American boarder Kevin Delaney takes part in a half-pipe competition held on Whistler Mountain. Whistler Question Collection, 1992.

In 1987, when Rebagliati was 16, he had attended the first ever snowboarding camp in Canada.  The camp was led by Craig Kelly, who Rebagliati depicted as the Gretsky of snowboarding.  At the camp, Kelly’s recognition of his talent gave Rebagliati the confidence he needed to pursue the sport seriously, including joining the Burton team.

Snowboarding took off through the 1990s and the 1998 Winter Olympic Games in Nagano, Japan were the first to include snowboarding.  By then a Whistler local, Ross Rebagliati became the winner of the first Olympic gold medal for snowboarding, beating out the silver medal winner by .02 seconds in the men’s Giant Slalom event.  His win, however, became uncertain when a urine sample returned to him.  He insisted that he only inhaled second hand smoke and didn’t actually smoke at all himself before the competition.

Rebagliati pulled out of World Cup racing not too longer after his Olympic win and didn’t compete in the 2002 Olympics.  He spent time working on media projects, launching his own snowboard, and building a home in Whistler that he described as “the house that snowboarding bought.”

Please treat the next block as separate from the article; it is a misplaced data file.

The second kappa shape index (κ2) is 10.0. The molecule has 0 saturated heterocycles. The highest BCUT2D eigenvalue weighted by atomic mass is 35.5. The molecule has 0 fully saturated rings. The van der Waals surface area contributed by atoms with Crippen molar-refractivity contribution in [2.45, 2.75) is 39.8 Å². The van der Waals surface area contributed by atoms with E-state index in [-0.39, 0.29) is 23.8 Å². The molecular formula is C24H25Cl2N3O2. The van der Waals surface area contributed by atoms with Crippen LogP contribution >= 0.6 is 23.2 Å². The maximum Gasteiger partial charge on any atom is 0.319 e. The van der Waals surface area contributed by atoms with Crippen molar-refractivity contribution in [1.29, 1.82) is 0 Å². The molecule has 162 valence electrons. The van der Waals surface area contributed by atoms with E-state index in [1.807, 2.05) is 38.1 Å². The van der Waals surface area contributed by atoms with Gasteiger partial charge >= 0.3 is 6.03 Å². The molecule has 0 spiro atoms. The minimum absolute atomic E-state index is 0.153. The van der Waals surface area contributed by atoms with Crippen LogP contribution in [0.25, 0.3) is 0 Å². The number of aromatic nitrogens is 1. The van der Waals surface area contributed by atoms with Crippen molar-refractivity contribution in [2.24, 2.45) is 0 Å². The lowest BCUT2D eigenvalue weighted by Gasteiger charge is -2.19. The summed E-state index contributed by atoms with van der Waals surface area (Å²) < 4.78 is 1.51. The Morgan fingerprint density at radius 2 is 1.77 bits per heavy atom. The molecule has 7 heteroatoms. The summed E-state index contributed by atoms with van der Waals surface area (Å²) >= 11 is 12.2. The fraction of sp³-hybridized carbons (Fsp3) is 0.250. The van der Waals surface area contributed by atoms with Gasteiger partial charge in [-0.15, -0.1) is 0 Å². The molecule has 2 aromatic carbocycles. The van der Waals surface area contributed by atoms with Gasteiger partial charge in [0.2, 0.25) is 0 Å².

A snowboarder heads down the Saudan Couloir during the Couloir Extreme. Originally strictly a ski race, boarders were admitted when the sport was welcomed on Blackcomb Mountain. Whistler Question Collection, 1995.

Over the past three decades, snowboarding has become firmly established as part of the Whistler community and many celebrated snowboarders have trained on both Blackcomb and Whistler Mountains.  The museum, however, is lacking information about the sport and athletes in our collection, perhaps because snowboarding is still thought of as quite a young sport.

If you have any snowboardings stories you’d like to share, please come see us at the museum!  We’re looking for personal accounts, photographs, artefacts, and more to fill the gap in our collection and ensure that the snowboarding history of Whistler is as well documented as the valley’s history of skiing.

Feeding the Spirit 2019

The Whistler Museum, with the support of Whistler’s Creekside Market and the Whistler Community Services Society, will again be hosting Feeding the Spirit as part of Connect Whistler!

Each year we invite newcomers to town (as well as anyone who wishes to join us) for some free food and to explore our exhibits.  Feeding the Spirit aims to provide a sense of place and community, as well as a general knowledge of Whistler’s past.  With free admission, Whistler trivia, and prizes donated by local businesses, everyone is encouraged to learn about our town’s unique history!